Oceans cover seventy per cent of the surface of our planet and are essential to all life on earth. They regulate our climate, supply our oxygen, and support millions of
Oceans cover seventy per cent of the surface of our planet and are essential to all life on earth. They regulate our climate, supply our oxygen, and support millions of organisms that make up the complex marine food web—from planktonic creatures to blue whales to humans. We need our oceans for food and for health.
Join the Vancouver Aquarium Marine Science Centre and OceanCanada for a series of engaging talks exploring the history and future of Canada’s fisheries followed by Q & A and a “Meet and Mingle.” Four Tuesday evenings will feature new topics and experts:
- Feb 28: History of Aboriginal, recreational and commercial fisheries on the NW Coast and implications for the future.
- Apr 11: Current issues and future projections for local, Aboriginal, recreational and commercial fisheries.
- Sep 12: How climate change and pollution are affecting our oceans.
- Nov 7: Making sustainable choices.
Complimentary admission and refreshments for these events are generously being provided by OceanCanada.
RSVP required. Space is limited.
Speakers for September 12th
Moderator, Eric Solomon, Director, Arctic Connections Program, Vancouver Aquarium Marine Science Centre
Eric Solomon has worked for many years in the field of science and environmental education and communication with museums, science centres and public aquariums in the US and Canada. He is dedicated to improving communication of complex science and environmental issues to the public, and creating greater public awareness of, and engagement in, important issues facing Canada’s north.
Dr. Brian Riddell, President and CEO, Pacific Salmon Foundation
Dr. Riddell is a fisheries scientist experienced with Pacific salmon, their fisheries, and related policy. Brian worked for 30 years with the DFO. He was a member of the Royal Society of Canada’s Expert Panel on Ocean Climate Change and Marine Biodiversity, and is a Commissioner to the Pacific Salmon Commission. As the scientific lead in the creation of Canada’s Policy for Conservation of Wild Pacific Salmon, he received Canada’s 2005 Public Service Distinction Award. He also contributed to the development of the 1985 Canada-US Pacific Salmon Treaty. His publications focus on salmon and genetics, international fisheries management, and science-based policy for salmon conservation and utilization. Brian also created the Salish Sea Marine Survival Project beginning in 2013 (www.marinesurvivalproject.com).
Sm’hayetsk Teresa Ryan, PhD (Gitlan, Tsm’syen), Postdoctoral Teaching and Research Fellow, Faculty of Forestry, Forest and Conservation Sciences, UBC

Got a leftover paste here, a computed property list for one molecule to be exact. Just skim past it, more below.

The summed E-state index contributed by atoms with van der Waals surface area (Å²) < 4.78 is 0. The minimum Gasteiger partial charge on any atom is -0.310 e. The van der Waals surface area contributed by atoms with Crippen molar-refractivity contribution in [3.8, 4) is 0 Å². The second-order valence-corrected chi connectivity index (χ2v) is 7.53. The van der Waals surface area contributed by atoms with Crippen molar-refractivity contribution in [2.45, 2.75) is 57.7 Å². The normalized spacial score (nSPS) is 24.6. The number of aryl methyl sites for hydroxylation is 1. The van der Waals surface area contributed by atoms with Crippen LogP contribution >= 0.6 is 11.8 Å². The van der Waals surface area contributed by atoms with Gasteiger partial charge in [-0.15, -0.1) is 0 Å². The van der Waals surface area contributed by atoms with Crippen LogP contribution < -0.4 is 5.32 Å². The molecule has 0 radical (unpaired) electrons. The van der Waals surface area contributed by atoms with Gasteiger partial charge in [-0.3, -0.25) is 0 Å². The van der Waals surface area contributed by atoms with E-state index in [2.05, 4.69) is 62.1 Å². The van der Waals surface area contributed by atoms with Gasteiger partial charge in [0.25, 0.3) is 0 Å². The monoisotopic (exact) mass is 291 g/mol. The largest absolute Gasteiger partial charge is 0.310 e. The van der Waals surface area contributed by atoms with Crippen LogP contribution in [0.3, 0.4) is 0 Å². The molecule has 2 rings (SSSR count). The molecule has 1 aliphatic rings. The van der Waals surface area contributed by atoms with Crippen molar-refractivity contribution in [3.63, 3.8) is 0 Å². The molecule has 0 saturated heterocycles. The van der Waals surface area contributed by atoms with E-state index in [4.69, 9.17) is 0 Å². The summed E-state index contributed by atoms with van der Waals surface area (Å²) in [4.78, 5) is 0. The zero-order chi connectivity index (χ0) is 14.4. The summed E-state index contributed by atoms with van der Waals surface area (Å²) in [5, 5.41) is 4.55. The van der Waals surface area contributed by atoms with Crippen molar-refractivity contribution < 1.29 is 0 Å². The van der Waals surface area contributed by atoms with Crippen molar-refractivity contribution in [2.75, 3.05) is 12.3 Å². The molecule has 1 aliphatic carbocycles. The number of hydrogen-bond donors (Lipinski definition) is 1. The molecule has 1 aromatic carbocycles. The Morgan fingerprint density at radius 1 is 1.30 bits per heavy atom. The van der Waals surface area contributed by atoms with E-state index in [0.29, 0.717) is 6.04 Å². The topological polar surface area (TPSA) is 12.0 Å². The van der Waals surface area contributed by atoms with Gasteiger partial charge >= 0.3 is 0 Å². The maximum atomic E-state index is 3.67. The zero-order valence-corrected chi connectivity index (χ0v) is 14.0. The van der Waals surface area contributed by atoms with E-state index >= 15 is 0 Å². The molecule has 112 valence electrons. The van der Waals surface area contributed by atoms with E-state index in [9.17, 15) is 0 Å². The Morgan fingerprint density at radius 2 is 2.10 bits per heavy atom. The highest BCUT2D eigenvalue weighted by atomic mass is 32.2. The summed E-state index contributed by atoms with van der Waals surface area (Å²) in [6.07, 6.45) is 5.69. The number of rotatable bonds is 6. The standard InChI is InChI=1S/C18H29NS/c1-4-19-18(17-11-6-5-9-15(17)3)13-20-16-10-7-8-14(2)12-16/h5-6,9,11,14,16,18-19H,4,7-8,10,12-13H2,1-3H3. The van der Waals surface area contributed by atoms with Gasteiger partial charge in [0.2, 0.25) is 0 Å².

Dr. Ryan’s research builds upon the ancestral connections of Aboriginal people, salmon, and forests at the terrestrial–aquatic interface and species inter-dependencies in complex adaptive systems. She is a scientist on the Pacific Salmon Commission Joint Chinook Technical Committee; a member of the Vancouver Fraser Port Authority’s Enhancing Cetacean Habitat and Observations Technical Working Group, and Circle of Experts Assembly of First Nations Advisory Committee on Climate Action and the Environment; and Sr. Policy Advisor to the Native Brotherhood of British Columbia. She has served as Vice Chair, BC Pacific Salmon Forum; Director, BC Aquatic Foods Resources Society; and participated in Canadian Science Advisory Secretariat committees.
Dr. Dalal Al-Abdulrazzak, Seafood Specialist, Ocean Wise Seafood Program, Vancouver Aquarium Marine Science Centre
Dr. Al-Abdulrazzak was formerly an Ocean Policy Analyst at the United Nations and a Postdoctoral Research Fellow at the UBC Fisheries Centre, where she also did her PhD. Her research aims to document and understand the long-term impacts of fisheries on marine ecosystems in order to implement effective marine policy. She focuses on issues related to overfishing, applied use of historical baselines, and the global impact of ghost fishing.
Dr. Juan José Alava, Research Scientist, Ocean Pollution Research Program, Coastal Ocean Research Institute, Vancouver Aquarium; Postdoctoral Research Fellow, Institute for the Oceans and Fisheries, UBC; and Adjunct Professor, School of Resource and Environmental Management, SFU.
As a marine eco-toxicologist and conservation biologist, Dr. Alava’s research interests include environmental toxicology and marine ecotoxicology, food web-bioaccumulation modelling of pollutants, marine mammals, sea turtles, seabirds, fisheries science and management, climate change, environmental impact and risk assessments, conservation biology, tropical biodiversity, and parasitology. He is a collaborating scientist of the Charles Darwin Foundation for the Galapagos Islands and the current Science Director of the Ecuadorian Foundation for the Study of Marine Mammals.
(Tuesday) 6:00 pm